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Author Topic: Batteryless Mod Instructional  (Read 2681 times)

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kfowler8

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Batteryless Mod Instructional
« on: Time Format »

    Here's a full run down on how to do the batteryless mod to your MP-1. I don't take credit for coming up with this. All the work and testing is credited to Kaz Kylheku.

    The original details can be found
HERE. My purpose is to approach this more from a layman’s perspective and provide some more details based on what I learned by doing this. I understand the how but not necessarily the why in some of the components.
 
Something of note. When I was discussing this mod initially with some of the other members, MarshallJMP pointed out that chip U44 also receives power from the battery. So if you remove the battery, what impact will that have? At this point I don’t know. My MP-1 seems to be working normal and I haven’t noticed an issues after a week of use.
 
I would categorize this as a low priority mod. Especially given that some of you are getting 10+ years of life out of your battery. However I think there are some cases that make sense.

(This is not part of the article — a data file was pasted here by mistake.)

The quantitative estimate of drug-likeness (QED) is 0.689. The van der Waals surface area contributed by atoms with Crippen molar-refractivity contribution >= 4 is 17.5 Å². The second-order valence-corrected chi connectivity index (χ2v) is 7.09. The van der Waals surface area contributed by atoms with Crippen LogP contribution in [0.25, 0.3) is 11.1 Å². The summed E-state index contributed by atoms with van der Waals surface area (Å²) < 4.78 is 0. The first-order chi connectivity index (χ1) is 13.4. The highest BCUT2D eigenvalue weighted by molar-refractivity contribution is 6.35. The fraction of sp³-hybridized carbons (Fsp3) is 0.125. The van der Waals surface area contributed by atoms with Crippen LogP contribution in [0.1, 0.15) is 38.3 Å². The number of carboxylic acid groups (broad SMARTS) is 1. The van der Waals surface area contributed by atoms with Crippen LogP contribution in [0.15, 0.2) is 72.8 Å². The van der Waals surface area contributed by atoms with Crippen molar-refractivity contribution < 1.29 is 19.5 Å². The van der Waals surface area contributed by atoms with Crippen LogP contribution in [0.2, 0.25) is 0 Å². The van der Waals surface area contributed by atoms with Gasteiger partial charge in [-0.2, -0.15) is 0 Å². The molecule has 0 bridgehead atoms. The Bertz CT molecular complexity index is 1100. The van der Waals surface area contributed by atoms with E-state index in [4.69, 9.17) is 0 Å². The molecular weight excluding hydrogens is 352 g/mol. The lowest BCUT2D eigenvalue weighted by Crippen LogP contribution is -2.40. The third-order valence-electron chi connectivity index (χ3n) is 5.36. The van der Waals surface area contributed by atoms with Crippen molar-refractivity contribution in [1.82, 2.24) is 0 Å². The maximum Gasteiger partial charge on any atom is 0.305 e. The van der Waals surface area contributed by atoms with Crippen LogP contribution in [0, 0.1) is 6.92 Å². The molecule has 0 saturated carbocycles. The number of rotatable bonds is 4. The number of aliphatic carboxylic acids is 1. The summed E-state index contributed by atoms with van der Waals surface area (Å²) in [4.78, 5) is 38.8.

Reasons to do this mod:
 
- You’re having an issue with battery life. This was my problem. Something was draining my battery and I couldn’t track it down. I was only getting about 2 months of battery life. Pretty frustrating when you keep losing your presets

- You’ve never done the original battery mod where you had to add the battery clip. One big advantage of the battertless mod is there’s no soldering or modification to the original board. It literally plugs into the old chip receptacle. This also means that if you screw up making the daughterboard you really didn’t touch anything on the actual MP-1 so it’s a low risk mod

- You’ve got a lot of presets on your MP-1 and you just want to remove any chance you may lose them
 
Total cost for this mod is going to be between $20-$30. The parts themselves are not expensive. The trick is finding them. Especially in one place. I had to order from several different sites. Add in shipping and your costs start to add up.
 
Parts List